How are you feeling?… It is okay not to feel okay!

I feel sick, I am not feeling good, I just want to lay down and sleep…

I am sad and angry, I need to cry and scream…

I feel deliriously happy, I am in love…

 

These are several feelings we encounter in life, and this is how we normally react when we face these feelings; they can be expressed both verbally and nonverbally, and sometimes, the way we respond to our emotions can seems rather spontaneous. For this reason, we may later start to regret the way we reacted, allowing our self-esteem and behaviour to be affected.

I feel... - GiLE

Image by Laura Alzmeter

It is normal for feelings to change, and they can change in intensity. Probably all of us started to share many emotions during our adolescence; we were a bit moody for a while: happy one day and sad the next.

 

If you’ve got a promotion at work, or you’ve been appreciated for your projects at the university, everyone can see your smiles.

 

When you’re in love with someone, everyone can see how your eyes are glowing each time you hear their name, how you feel excited every time you see them, and how you run to hug them.

 

You can easily express your feelings, and you most certainly cannot hide them when you’re in a good mood; the whole world can feel your happiness and your positive vibes.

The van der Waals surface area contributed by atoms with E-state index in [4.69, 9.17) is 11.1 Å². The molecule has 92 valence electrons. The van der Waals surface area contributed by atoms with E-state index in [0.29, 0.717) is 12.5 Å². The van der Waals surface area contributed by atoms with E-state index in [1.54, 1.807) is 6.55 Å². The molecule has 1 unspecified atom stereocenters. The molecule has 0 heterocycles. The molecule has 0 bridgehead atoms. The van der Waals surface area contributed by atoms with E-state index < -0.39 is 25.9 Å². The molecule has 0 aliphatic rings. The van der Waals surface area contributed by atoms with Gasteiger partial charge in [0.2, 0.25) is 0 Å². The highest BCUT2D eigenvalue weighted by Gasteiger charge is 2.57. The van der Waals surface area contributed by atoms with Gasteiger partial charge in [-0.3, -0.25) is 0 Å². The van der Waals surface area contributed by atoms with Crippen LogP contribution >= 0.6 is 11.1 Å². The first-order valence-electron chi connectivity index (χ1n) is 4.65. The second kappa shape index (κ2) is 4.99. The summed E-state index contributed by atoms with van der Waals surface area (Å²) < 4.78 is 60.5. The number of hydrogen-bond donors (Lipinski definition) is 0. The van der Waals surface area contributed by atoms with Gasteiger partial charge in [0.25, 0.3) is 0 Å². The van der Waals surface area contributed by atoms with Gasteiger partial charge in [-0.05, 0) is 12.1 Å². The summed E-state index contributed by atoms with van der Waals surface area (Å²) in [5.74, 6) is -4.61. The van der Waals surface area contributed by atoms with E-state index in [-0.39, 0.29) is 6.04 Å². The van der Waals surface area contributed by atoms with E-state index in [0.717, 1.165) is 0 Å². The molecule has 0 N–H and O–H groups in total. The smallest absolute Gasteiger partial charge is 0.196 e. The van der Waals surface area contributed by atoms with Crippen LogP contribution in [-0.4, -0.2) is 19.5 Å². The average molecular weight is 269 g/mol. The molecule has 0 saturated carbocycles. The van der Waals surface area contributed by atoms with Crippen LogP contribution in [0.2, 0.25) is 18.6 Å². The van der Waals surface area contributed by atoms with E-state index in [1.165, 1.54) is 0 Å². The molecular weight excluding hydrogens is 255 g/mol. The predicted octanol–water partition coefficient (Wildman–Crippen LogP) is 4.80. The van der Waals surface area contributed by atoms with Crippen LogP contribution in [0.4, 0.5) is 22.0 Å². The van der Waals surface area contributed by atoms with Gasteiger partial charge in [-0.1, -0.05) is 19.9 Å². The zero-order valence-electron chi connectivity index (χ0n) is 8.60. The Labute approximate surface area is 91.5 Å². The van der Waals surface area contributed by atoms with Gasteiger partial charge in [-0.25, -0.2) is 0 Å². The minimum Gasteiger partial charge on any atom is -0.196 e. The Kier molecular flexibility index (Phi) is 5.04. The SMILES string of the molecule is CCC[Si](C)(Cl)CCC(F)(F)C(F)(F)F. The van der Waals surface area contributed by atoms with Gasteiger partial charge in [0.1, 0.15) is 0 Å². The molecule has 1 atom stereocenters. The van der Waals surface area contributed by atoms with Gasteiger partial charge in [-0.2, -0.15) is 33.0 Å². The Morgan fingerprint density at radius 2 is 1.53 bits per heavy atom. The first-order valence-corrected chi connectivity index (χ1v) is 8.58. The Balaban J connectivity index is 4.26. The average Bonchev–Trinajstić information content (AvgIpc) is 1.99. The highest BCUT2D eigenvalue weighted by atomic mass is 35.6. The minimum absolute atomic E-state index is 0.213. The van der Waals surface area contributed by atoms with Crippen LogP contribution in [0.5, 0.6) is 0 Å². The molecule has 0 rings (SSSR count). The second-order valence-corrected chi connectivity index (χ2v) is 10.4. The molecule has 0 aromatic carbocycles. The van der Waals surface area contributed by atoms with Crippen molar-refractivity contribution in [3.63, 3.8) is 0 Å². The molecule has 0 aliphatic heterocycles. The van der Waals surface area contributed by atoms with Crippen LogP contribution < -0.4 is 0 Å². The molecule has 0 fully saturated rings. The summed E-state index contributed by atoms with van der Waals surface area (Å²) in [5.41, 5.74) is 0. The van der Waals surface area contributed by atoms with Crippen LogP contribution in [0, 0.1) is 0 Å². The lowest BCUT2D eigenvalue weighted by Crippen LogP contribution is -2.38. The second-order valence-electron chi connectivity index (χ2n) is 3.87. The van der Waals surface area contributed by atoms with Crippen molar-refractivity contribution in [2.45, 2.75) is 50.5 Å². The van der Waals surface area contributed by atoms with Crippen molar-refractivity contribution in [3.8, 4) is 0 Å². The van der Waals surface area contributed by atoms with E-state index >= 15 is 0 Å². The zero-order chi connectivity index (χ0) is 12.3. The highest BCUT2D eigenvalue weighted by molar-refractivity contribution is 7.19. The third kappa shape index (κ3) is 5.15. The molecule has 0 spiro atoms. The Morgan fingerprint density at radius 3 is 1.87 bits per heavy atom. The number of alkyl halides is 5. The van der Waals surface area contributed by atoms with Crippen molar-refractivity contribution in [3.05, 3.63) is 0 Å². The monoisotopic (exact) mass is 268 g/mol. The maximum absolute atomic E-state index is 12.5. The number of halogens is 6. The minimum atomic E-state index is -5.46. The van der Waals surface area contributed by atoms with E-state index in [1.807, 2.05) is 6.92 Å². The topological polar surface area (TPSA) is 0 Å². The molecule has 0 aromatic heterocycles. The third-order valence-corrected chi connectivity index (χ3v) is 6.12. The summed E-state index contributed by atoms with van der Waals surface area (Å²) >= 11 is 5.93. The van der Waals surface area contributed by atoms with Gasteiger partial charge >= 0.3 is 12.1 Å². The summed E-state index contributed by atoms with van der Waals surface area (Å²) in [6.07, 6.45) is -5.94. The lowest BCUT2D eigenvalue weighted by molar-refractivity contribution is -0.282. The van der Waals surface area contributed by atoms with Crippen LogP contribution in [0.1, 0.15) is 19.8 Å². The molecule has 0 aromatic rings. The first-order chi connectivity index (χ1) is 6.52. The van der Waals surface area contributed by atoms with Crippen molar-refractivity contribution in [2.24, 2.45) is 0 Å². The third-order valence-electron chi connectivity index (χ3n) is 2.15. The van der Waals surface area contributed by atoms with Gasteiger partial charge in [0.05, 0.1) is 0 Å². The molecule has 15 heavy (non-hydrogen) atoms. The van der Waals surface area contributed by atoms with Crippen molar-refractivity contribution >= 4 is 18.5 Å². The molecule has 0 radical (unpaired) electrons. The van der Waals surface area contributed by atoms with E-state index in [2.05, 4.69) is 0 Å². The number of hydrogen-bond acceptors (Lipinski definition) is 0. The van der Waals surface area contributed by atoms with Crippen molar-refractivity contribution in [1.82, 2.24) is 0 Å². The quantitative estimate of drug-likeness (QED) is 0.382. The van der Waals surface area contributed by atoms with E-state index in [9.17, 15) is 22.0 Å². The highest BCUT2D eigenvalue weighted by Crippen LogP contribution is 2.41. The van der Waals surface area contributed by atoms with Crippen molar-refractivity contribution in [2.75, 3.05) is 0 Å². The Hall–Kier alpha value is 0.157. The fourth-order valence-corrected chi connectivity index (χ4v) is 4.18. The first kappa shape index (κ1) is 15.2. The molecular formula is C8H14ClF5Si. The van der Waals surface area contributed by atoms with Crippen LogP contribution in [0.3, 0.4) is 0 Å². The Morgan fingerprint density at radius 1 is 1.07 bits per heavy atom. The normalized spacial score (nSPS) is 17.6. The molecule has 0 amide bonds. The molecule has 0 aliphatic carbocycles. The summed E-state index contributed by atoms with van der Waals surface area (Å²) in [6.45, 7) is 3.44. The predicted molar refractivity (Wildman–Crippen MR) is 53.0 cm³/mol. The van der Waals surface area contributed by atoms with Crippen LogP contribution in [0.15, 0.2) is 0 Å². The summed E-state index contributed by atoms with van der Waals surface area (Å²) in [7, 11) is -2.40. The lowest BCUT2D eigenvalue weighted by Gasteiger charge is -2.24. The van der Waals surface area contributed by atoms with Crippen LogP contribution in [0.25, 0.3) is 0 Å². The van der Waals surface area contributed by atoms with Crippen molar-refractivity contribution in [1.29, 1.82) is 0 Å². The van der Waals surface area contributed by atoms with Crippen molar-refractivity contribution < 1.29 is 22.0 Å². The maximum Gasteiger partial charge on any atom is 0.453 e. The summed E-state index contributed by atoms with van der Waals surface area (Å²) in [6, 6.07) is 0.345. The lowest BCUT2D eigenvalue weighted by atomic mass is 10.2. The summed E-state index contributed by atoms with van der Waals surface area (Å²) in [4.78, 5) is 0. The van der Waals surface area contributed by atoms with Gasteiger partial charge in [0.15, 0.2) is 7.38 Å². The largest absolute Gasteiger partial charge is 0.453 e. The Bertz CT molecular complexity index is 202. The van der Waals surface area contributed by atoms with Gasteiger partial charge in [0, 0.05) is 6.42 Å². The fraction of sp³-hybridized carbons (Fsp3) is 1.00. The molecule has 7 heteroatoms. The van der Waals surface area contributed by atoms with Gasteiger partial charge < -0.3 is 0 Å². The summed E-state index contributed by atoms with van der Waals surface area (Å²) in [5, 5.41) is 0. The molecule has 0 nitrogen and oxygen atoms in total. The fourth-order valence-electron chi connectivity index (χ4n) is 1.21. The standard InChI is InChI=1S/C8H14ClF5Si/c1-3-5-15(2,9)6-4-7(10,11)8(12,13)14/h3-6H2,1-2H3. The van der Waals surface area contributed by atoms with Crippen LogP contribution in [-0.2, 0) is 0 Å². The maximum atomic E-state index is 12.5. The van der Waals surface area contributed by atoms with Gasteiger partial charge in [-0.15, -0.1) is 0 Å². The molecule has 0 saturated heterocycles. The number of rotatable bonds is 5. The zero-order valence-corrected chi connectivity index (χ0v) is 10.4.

Everyone can see your deepened eyes and your lethargy when you’re sick because of a cold or a migraine pain.

 

And when you’re angry because of the annoying tasks your boss assigned you at work, everyone can feel your temper.

 

If you have a deadline to submit your project or you have failed an exam, everyone can feel your stressed vibes.

 

And the hardest time is when you lose a dear friend, a family member, or a partner, whether through death or due to changed pathways, every happy moment you had with this person disappears and everyone can see you heartbroken.

 

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Author:

Laura Alzmeter

Article Writer & Content Creator

Laura Alzmeter GiLE

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The opinions expressed in this article/publication are those of the authors. They do not necessarily reflect the opinions or views of GiLE or its members.

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